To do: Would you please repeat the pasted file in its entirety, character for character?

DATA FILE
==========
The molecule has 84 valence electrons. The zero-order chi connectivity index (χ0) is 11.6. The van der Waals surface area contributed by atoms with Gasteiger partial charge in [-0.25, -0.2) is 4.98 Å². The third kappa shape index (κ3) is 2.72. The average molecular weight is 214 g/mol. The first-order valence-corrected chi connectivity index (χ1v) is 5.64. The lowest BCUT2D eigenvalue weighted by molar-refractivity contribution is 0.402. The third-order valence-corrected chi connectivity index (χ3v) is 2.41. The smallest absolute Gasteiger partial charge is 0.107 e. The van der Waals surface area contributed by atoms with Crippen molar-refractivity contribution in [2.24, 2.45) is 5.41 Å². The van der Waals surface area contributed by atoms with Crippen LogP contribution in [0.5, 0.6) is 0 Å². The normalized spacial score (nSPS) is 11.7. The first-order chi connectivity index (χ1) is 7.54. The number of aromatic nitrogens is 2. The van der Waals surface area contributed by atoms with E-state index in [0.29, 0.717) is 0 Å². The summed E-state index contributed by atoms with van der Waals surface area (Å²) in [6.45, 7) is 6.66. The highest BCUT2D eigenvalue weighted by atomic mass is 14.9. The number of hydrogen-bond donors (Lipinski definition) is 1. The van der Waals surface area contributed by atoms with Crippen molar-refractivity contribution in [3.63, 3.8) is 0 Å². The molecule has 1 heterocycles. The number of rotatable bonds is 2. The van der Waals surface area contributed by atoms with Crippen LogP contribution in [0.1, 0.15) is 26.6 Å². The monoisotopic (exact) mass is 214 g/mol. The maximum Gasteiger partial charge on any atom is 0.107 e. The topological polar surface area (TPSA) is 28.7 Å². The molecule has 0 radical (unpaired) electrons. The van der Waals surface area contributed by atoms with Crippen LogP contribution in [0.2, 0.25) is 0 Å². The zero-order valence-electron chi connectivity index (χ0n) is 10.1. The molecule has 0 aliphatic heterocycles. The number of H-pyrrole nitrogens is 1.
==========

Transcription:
The molecule has 84 valence electrons. The zero-order chi connectivity index (χ0) is 11.6. The van der Waals surface area contributed by atoms with Gasteiger partial charge in [-0.25, -0.2) is 4.98 Å². The third kappa shape index (κ3) is 2.72. The average molecular weight is 214 g/mol. The first-order valence-corrected chi connectivity index (χ1v) is 5.64. The lowest BCUT2D eigenvalue weighted by molar-refractivity contribution is 0.402. The third-order valence-corrected chi connectivity index (χ3v) is 2.41. The smallest absolute Gasteiger partial charge is 0.107 e. The van der Waals surface area contributed by atoms with Crippen molar-refractivity contribution in [2.24, 2.45) is 5.41 Å². The van der Waals surface area contributed by atoms with Crippen LogP contribution in [0.5, 0.6) is 0 Å². The normalized spacial score (nSPS) is 11.7. The first-order chi connectivity index (χ1) is 7.54. The number of aromatic nitrogens is 2. The van der Waals surface area contributed by atoms with E-state index in [0.29, 0.717) is 0 Å². The summed E-state index contributed by atoms with van der Waals surface area (Å²) in [6.45, 7) is 6.66. The highest BCUT2D eigenvalue weighted by atomic mass is 14.9. The number of hydrogen-bond donors (Lipinski definition) is 1. The van der Waals surface area contributed by atoms with Crippen molar-refractivity contribution in [3.63, 3.8) is 0 Å². The molecule has 1 heterocycles. The number of rotatable bonds is 2. The van der Waals surface area contributed by atoms with Crippen LogP contribution in [0.1, 0.15) is 26.6 Å². The monoisotopic (exact) mass is 214 g/mol. The maximum Gasteiger partial charge on any atom is 0.107 e. The topological polar surface area (TPSA) is 28.7 Å². The molecule has 0 radical (unpaired) electrons. The van der Waals surface area contributed by atoms with Crippen LogP contribution in [0.2, 0.25) is 0 Å². The zero-order valence-electron chi connectivity index (χ0n) is 10.1. The molecule has 0 aliphatic heterocycles. The number of H-pyrrole nitrogens is 1.